Welcome to VDARE RADIO, I’m your host Virginia Dare.
When Donald Trump spoke
at the first Republican debate during his presidential run, he introduced himself as the author of “The Art of the Deal.”
Deals, he wrote in the book, were his art form, his equivalent to someone creating paintings or sculptures. Putting him in the White House meant America would be led by a master negotiator. “Deal from strength or get crushed every time,” as some of his supporters sang at one rally. [This guy wrote Donald Trump’s ‘USA Freedom Kids’ Song,
by Melissa Chan, Time,
January 14, 2016]
But deals are all about leverage. And President Trump is giving all his leverage away by using the DACA amnesty as a bargaining chip in negotiations with the Democrats over immigration. Weakened by the defeat of Roy Moore in Alabama and facing the likes of Jeff Flake and Lindsey Graham within his own party, President Trump doesn’t have the means to pressure the Democrats into making a good deal.
It didn’t have to be this way. As Pat Buchanan
recalled about President Richard Nixon, a new president should move quickly when he first gets into office. Instead, President Trump tried to push through the Republican agenda on Obamacare and taxes. But President Trump was elected precisely because he was a different kind of Republican – not because he was Jeb Bush or Marco Rubio.
Pushing the program of the party he had just conquered was a tactical error, not just because the corporate Republican agenda is unpopular, but because it ceded the president’s leverage over his opponents. The Republican Establishment needed Donald Trump to try to push corporate tax cuts and an Obamacare repeal. But now that the president has expended his political capital pushing these policies, they don’t need him anymore.
They are free to betray him or to vote against him on issues like immigration. Immigration should have been President Trump’s first priority, not just because it is the most important issue and the one that got him elected, but because he still had leverage over the Republicans.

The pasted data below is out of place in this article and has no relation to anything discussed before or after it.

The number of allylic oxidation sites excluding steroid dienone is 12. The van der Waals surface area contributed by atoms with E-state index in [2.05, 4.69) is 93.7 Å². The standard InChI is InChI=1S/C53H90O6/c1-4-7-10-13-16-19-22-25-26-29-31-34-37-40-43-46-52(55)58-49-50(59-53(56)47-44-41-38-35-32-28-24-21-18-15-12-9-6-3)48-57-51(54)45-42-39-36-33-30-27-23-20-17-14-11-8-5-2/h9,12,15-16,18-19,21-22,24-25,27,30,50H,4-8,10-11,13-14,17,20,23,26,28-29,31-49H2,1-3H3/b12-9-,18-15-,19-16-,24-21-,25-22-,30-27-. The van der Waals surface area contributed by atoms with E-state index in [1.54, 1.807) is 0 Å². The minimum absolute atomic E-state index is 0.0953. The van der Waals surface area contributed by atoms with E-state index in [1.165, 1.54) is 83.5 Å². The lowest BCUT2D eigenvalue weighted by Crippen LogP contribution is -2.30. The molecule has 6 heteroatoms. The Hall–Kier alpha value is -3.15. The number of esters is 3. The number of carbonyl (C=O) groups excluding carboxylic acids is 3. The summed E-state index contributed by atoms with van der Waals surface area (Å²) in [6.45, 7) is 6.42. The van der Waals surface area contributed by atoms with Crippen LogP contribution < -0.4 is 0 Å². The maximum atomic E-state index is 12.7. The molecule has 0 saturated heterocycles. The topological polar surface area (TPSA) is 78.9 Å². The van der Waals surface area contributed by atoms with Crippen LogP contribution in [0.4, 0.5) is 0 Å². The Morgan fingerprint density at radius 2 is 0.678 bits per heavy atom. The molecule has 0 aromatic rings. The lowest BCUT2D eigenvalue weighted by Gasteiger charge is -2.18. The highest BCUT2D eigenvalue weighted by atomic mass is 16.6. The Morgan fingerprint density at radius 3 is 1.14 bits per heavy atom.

This also applies to the Democrats. The whole point of the Trump campaign was that he was threatening the Democratic base, shattering the Blue Wall by winning the Rust Belt and appealing to white working class voters. Immigration, infrastructure and protection of social programs were the way forward. Instead, other than baiting celebrities and journalists on Twitter, President Trump is governing the way any other Republican would have governed as president.
Now, going into these negotiations over immigration, President Trump has far fewer cards to play than he had even a few months ago. Indeed, it’s unclear whether he even has a real negotiating position. In his extraordinary public session with congressional Democrats on Tuesday, President Trump admitted he would sign whatever people in the room came up with. Given that there are no real immigration patriots among the Republican congressional leadership and certainly none among the Democrats, he was abandoning even the threat of a veto.
As he so often does, President Trump backtracked to his prior position on Twitter following the negotiations.
But why should Democrats go along with this? They have no interest in the security of the country. If they are afraid of anything politically, they’re afraid of a primary challenge if they vote for any bill which has funding for the wall. The Democrats main priority in this whole situation is to ensure there are no limits on any kind of immigration, as their party is “electing a new people,” replacing the Americans who won’t vote for them with Third Worlders who will.
Their own documents admit this. A recently released memo from the Center for American Progress admits Dreamers are “critical” for the Left’s future electoral success [Leaked Memo: DREAMers are ‘critical’ to Dems ‘Future Electoral Success,’
by Michael Bastasch, Daily Caller,
January 8, 2018]. Permanent political victory is at hand for them.
In contrast, President Trump is playing not to lose. He seems to think he can dampen the Left’s fanaticism by showing “heart” on the immigration issue. But they will crusade against him no matter what he does at this point. President Trump is hated not because of anything he’s done, but because of who he is, what he represents. He was an expression of the historic American nation’s will to fight, to continue to exist, not to be overwhelmed by mass immigration and subsidize its own dispossession.
It was because Trump became a symbol that he had real power. Now, he seems to be giving that power away. All that’s left in place of his power is a conventional Republican president, no different than a George W. Bush. Those kinds of Republicans have been losing for decades now. That’s not what Americans thought they were electing. And this kind of weakness is not what was promised when Donald Trump stated he would bring the “Art of the Deal” to Washington.
Deal from strength, or get crushed every time. It’s as true in business as it is in politics.
We’ll talk again soon.